Secretory Cell Outgrowth (SCOUT) in the Distal Fallopian Tube: A Clonal Expansion of Secretory Cells Linked to Cancer Risk?
E Chen, M Mehrad, KK Mehra, CP Crum. Brigham and Women's Hospital, Boston, MA
Background: Alterations in the fallopian tube mucosa have been described in association with ovarian cancer and more recently, secretory cell outgrowth (SCOUT) has been described in association with p53 mutations, and termed the "p53 signature". On the premise that p53 signatures are just one component of clonal expansion in the tube, we examined the relative frequency of p53-negative SCOUTs in the distal fallopian tubes from women with and without BRCA mutations and compared their frequency in these and women with pelvic serous carcinoma of tubal and ovarian origin.
Design: Normal appearing fallopian tubes from women with and without genetic risk (BRCA+) for pelvic serous cancer (PSC) and women with and without PSC were immunostained for secretory (bcl-2, pax-8) and ciliated (p73) epithelial cell phenotype. Selected cases were stained with H2AX (for evidence of DNA damage/repair). Secretory cell outgrowth (SCOUT) defined as 20 or more consecutive secretory cells without intervening ciliated cells, were scored, characterized by appearance and their frequency compared between the aforementioned groups by chi square analysis.
Results: SCOUTs were identified in both high (BRCA+) and low-risk women at equal frequency and in both proximal and distal tubal mucosa, at approximately 2.5 per 100x field of mucosa examined. SCOUTs consisted of either strongly bcl-2 positive pseudo-stratified or negative to weakly bcl-2 positive cuboidal epithelia. In all cases, p73 staining was negative, consistent with a secretory phenotype. SCOUTs displayed a greater trend in frequency in tubes from patients with presumed tubal carcinoma relative to other ovarian carcinomas (3.4 vs 1.3, p = 0.12). SCOUTs were typically H2AX negative.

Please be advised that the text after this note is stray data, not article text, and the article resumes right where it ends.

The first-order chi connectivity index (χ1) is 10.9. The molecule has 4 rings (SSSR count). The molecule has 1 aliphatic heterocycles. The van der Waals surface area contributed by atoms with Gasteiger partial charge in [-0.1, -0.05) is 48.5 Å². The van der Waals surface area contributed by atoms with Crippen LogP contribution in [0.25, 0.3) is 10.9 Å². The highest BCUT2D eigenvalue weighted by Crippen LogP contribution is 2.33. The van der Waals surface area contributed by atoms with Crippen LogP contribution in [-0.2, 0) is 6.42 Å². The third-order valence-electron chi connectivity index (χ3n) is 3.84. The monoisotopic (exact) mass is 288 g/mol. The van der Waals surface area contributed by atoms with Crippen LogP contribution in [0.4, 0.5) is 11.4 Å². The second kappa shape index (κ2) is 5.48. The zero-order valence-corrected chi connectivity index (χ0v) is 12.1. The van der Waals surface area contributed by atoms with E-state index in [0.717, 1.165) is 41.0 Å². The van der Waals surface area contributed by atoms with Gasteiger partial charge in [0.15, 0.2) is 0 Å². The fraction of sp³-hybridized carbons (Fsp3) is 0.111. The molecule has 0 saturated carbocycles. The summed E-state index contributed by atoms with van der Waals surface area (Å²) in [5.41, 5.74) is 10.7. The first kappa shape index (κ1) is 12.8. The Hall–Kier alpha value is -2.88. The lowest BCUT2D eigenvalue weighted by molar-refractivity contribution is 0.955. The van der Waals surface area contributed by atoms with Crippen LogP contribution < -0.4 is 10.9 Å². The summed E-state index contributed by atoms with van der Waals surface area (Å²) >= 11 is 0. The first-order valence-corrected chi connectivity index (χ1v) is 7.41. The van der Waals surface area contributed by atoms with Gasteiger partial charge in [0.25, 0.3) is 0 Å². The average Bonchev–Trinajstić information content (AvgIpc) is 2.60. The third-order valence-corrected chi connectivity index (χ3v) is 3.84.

Conclusions: SCOUTs are common in both proximal and distal fallopian tubes and fulfill histologic and histochemical criteria for a clonal expansion of secretory type cells, including positive staining for bcl-2 and pax-8, negative staining for p73 and an absence of intervening ciliated epithelium. The absence of H2AX staining suggests that this cellular expansion may result from milder genomic disturbances than the typical p53 signature. The concept of multiple clones of SCOUT linked to genotoxic stress in the distal tube is remarkable simlar to some pathways in the endometrium and merits further study as an additional intra or extra tubal pathway to pelvic epithelial malignancy.
Category: Gynecologic & Obstetrics
Tuesday, March 23, 2010 8:00 AM
Platform Session: Section D, Tuesday Morning